Court Rules in Favor of FirstNet in Appeal of FirstNet Privacy, FOIA Case
Wednesday, August 19, 2020 | Comments

The U.S. Court of Appeals for the Second Circuit ruled in favor of the First Responder Network Authority (FirstNet) in an appeal over FirstNet’s obligations under the Federal Open Information Act (FOIA).

In 2017, Vermont resident Stephen Whitaker and David Gram filed a lawsuit against the FirstNet Authority, the Department of Commerce (DOC) and the National Telecommunications and Information Administration (NTIA), arguing that FirstNet and NTIA had incorrectly denied FOIA requests for more information about FirstNet’s contract with industry partner AT&T and that FirstNet had not performed a required privacy impact assessment (PIA).

In response to the two men’s argument that the FirstNet Authority had incorrectly denied their FOIA requests, the FirstNet Authority argued that the Middle Class Tax Relief and Job Creation Act of 2012, which created the FirstNet Authority, exempted the authority from FOIA rules. In December 2017, a Vermont district judge agreed with the authority and dismissed the FOIA-related claims in the lawsuit.

On the privacy claim, Gram and Whitaker argued that because personally identifiable information (PII) from citizens would be transmitted over the network, the FirstNet Authority needed to perform a PIA. The lawsuit was filed before deployment of the network began. The network is now at about 80 percent buildout, according to AT&T.

The FirstNet Authority argued that a PIA was unnecessary because while PII would be transmitted over the network, the authority itself would not be collecting or storing any information. All information would be stored and collected by AT&T, which does not fall under the same rules as the government organization, the FirstNet Authority argued.

In July 2018, the Vermont district judge also dismissed the privacy claims against the FirstNet Authority, finding that the claim was unripe for review because the network was not operational at that point. Additionally, the judge ruled that the two men did not have standing to bring the claim because they could not prove that their PII was in jeopardy of unwarranted disclosure because of the network.

Whitaker and Gram appealed those decisions, arguing that the district court had erred by ruling that FirstNet is not subject to FOIA, by finding that DOC and NTIA not searching for records related to FirstNet was lawful and by determining that they lacked standing to bring the privacy lawsuit.

The appeals court ruled that the district court did not err in concluding that FirstNet is not subject to FOIA and that the agencies did not need to search their records because they had determined such records would not exist.

The legislation that created FirstNet says FirstNet is exempt from “chapter 5 of title 5 (commonly referred to as the Administrative Procedure Act),” which includes FOIA. Gram and Whitaker argued that because FOIA is not commonly referred to as the Administrative Procedure Act (APA), the language does not exempt FirstNet from FOIA but only other administrative requirements of the APA. FirstNet argued that the language was merely parenthetical that did not change the exemption.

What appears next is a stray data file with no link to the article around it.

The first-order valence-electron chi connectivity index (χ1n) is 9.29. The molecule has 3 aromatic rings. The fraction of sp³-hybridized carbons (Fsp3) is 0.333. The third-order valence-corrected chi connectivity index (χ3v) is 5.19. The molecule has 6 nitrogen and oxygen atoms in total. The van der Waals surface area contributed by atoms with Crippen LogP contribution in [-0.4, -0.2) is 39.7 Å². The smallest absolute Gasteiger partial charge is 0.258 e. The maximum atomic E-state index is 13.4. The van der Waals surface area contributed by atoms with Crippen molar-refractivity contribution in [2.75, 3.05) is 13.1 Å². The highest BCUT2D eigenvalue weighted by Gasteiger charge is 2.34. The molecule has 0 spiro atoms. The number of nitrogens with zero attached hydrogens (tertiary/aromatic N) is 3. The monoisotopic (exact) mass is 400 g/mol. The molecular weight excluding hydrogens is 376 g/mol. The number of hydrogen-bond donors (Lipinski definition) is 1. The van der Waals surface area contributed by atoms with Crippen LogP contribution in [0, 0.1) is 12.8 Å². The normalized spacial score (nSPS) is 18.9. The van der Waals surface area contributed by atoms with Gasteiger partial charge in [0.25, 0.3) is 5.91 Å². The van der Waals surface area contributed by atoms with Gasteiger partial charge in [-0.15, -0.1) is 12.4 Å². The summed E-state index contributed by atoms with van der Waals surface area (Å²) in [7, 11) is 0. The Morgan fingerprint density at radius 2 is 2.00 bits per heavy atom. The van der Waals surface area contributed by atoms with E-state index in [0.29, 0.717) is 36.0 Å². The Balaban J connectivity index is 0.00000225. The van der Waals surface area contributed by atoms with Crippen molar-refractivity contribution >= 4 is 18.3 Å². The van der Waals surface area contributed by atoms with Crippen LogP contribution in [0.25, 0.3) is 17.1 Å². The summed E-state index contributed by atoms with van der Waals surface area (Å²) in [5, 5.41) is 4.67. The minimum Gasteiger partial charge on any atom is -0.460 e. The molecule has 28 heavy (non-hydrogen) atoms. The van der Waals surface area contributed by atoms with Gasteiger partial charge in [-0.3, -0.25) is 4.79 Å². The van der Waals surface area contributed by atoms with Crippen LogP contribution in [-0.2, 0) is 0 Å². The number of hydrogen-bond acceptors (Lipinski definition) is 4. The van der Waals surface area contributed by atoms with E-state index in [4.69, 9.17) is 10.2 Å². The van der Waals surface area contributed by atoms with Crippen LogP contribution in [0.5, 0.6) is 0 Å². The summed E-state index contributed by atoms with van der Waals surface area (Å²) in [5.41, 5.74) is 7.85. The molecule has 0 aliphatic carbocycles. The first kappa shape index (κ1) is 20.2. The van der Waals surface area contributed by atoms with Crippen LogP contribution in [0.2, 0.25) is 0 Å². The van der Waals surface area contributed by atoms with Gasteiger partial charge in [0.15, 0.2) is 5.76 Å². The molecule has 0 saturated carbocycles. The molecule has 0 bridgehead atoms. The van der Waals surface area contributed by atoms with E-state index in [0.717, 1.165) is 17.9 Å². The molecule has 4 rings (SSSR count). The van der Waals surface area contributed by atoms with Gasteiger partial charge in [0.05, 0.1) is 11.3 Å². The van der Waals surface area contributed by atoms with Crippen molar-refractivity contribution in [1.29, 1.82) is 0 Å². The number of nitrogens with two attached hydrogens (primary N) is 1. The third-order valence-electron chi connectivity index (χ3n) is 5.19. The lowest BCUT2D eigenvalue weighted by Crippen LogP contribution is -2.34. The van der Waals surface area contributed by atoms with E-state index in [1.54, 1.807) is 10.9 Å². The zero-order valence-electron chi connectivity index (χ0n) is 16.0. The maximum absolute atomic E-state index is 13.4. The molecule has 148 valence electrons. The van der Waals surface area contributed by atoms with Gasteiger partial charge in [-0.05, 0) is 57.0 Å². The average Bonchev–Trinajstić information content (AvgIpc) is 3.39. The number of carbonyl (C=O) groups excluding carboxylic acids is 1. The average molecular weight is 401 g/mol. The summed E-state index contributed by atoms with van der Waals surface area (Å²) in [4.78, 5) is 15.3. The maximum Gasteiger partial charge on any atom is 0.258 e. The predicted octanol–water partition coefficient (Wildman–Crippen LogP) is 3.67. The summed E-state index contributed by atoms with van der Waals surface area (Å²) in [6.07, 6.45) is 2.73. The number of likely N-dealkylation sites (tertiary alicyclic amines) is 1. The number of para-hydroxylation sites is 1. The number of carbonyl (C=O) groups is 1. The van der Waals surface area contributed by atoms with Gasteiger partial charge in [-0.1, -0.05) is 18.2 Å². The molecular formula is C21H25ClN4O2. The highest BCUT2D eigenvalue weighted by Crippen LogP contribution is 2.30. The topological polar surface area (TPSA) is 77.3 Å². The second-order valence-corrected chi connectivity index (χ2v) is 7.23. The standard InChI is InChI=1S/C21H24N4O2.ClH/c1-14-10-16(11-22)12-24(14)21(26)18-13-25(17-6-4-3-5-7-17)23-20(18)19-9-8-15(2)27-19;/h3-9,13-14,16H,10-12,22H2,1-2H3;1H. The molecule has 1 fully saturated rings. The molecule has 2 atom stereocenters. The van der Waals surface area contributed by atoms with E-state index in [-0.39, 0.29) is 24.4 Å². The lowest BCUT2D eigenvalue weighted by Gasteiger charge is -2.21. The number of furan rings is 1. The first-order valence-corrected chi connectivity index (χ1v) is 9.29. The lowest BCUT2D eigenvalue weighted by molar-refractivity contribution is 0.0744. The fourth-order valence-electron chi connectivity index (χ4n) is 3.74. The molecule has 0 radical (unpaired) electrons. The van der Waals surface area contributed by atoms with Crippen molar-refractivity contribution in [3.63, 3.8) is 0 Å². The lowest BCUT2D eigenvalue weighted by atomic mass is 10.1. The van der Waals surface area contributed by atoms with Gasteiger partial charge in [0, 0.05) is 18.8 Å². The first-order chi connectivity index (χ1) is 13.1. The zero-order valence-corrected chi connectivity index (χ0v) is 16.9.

“It is true, as plaintiffs argue that the term ‘APA’ is commonly used to refer to that statue’s provisions on rulemaking and judicial review of agency action, rather than to the subset of provisions enacted as part of FOIA,” the court said. “As the district court correctly observed, however, that common usage does not negate that ‘FOIA is codified in company with the more familiar provisions of the APA within Title 5, Chapter 5.’ ”

The court also argued that the statutory history of the APA and FOIA supported its conclusions that FirstNet is exempt from FOIA.

In their original lawsuit, Whitaker and Gram argued that the DOC and NTIA illegally did not search their records for records responsive to their FOIA requests when they first submitted them. The agencies argued that they did not need to search for them because they reasonably determined that such a search would be futile.

The appeals court noted that the issue was one of “first impression” for the district cited other circuits that determined a search was not necessary if an organization determined in good faith that such records do not exist.

“We see no reason to depart from the sensible and persuasive approach employed by the courts that have considered this question, and we therefore conclude that an agency need not conduct a search that it has reasonably determined would be futile,” the court said.

The appeals court also determined that the privacy claim was still unripe for review given the evidence in the case and did not address the issue of standing because of that factor.

“We're disappointed that the court uncritically accepted as fact every claim the agency made simply because we didn't magically provide evidence of its inaccuracy,” Whitaker said. “It's the agency's job to prove their claims, and the court just removed any teeth from that rule by saying that they can prove their claims by just saying 'because we said so.

A FirstNet spokesperson said the authority was pleased with the court’s ruling.

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